PubMed Central

    Porrati, Fabrizio; Schwalb, Christian; Winhold, Marcel; Sachser, Roland; Dukic, Maja; Adams, Jonathan; Fantner, Georg

    2012-01-01

    Summary Background: Focused electron beam induced deposition (FEBID) is a direct-writing technique with nanometer resolution, which has received strongly increasing attention within the last decade. In FEBID a precursor previously adsorbed on a substrate surface is dissociated in the focus of an electron beam. After 20 years of continuous development FEBID has reached a stage at which this technique is now particularly attractive for several areas in both, basic and applied research. The present topical review addresses selected examples that highlight this development in the areas of charge-transport regimes in nanogranular metals close to an insulator-to-metal transition, the use of these materials for strain- and magnetic-field sensing, and the prospect of extending FEBID to multicomponent systems, such as binary alloys and intermetallic compounds with cooperative ground states. Results: After a brief introduction to the technique, recent work concerning FEBID of Pt–Si alloys and (hard-magnetic) Co–Pt intermetallic compounds on the nanometer scale is reviewed. The growth process in the presence of two precursors, whose flux is independently controlled, is analyzed within a continuum model of FEBID that employs rate equations. Predictions are made for the tunability of the composition of the Co–Pt system by simply changing the dwell time of the electron beam during the writing process. The charge-transport regimes of nanogranular metals are reviewed next with a focus on recent theoretical advancements in the field. As a case study the transport properties of Pt–C nanogranular FEBID structures are discussed. It is shown that by means of a post-growth electron-irradiation treatment the electronic intergrain-coupling strength can be continuously tuned over a wide range. This provides unique access to the transport properties of this material close to the insulator-to-metal transition. In the last part of the review, recent developments in mechanical strain-sensing and the detection of small, inhomogeneous magnetic fields by employing nanogranular FEBID structures are highlighted. Conclusion: FEBID has now reached a state of maturity that allows a shift of the focus towards the development of new application fields, be it in basic research or applied. This is shown for selected examples in the present review. At the same time, when seen from a broader perspective, FEBID still has to live up to the original idea of providing a tool for electron-controlled chemistry on the nanometer scale. This has to be understood in the sense that, by providing a suitable environment during the FEBID process, the outcome of the electron-induced reactions can be steered in a controlled way towards yielding the desired composition of the products. The development of a FEBID-specialized surface chemistry is mostly still in its infancy. Next to application development, it is this aspect that will likely be a guiding light for the future development of the field of focused electron beam induced deposition. PMID:23019557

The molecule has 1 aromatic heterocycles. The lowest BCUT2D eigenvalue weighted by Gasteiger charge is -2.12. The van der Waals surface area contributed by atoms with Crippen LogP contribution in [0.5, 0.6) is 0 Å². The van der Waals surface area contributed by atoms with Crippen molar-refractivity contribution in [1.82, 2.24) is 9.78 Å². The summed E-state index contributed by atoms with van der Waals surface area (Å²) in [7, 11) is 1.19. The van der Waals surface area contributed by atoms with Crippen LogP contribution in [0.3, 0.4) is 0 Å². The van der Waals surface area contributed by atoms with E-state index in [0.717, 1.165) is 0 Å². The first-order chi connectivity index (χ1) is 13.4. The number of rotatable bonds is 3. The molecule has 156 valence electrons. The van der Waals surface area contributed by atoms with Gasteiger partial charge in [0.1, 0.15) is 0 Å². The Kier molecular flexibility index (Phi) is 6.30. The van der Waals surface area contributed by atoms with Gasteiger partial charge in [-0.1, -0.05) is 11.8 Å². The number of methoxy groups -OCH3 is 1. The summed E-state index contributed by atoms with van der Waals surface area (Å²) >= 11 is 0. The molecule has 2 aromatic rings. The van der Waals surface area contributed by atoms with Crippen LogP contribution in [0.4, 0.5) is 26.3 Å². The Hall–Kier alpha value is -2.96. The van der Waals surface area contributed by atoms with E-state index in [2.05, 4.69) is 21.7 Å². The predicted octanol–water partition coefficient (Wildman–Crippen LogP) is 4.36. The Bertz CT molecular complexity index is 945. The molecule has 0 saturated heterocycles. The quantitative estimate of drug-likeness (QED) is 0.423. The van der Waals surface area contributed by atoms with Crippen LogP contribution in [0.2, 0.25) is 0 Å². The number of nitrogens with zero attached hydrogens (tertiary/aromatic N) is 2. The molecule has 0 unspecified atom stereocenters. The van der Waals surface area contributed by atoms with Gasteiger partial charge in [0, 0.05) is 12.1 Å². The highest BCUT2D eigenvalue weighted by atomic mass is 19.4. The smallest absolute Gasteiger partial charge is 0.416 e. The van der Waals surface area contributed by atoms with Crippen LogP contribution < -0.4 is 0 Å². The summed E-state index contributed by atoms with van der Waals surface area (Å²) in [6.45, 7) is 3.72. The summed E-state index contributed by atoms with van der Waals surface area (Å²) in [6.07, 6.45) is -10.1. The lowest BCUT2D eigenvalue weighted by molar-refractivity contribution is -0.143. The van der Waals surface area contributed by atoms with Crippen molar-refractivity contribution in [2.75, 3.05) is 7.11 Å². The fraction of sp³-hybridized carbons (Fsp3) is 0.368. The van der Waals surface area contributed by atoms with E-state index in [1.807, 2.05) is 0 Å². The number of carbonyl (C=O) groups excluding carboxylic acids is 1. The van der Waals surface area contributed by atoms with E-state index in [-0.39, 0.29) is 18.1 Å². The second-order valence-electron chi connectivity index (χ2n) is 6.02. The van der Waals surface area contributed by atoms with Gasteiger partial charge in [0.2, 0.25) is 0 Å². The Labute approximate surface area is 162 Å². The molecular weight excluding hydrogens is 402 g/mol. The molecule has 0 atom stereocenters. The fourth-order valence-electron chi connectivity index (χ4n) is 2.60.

3. Verification of Focusing System for Time-of-Propagation Counter

    NASA Astrophysics Data System (ADS)

    Arita, Y.

    The results of verifying focusing system for Time Of Propagation (TOP) counter is presented. The TOP counter have been developed as a new detector for particle identification at Belle-II experiment, which is a Ring Imaging Cherenkov counter with precise timing information. Performance of the TOP counter is directly depended on the time resolution for single photon detection. Propagated Cherenkov photons have group velocity related to wavelength. It generates fluctuation of propagation time approximately 53 ps/m. Chromatic dispersion provides serious deterioration of time resolution. Against this problem, the focusing mirror is planed to introduce. It focuses Cherenkov light to different channels of MCP-PMT by different wavelength, and so that the deterioration of time resolution is suppressed. We verified focusing mechanism using 120 GeV/c ? beam at CERN. Using a prototype TOP counter with the focusing mirror, we could confirm a work of focusing mechanism. The time resolution improved from 147 ps to 95 ps by using focusing mirror.

  4. EDITORIAL: Focus on Attosecond Physics

    NASA Astrophysics Data System (ADS)

    Bandrauk, André D.; Krausz, Ferenc; Starace, Anthony F.

    2008-02-01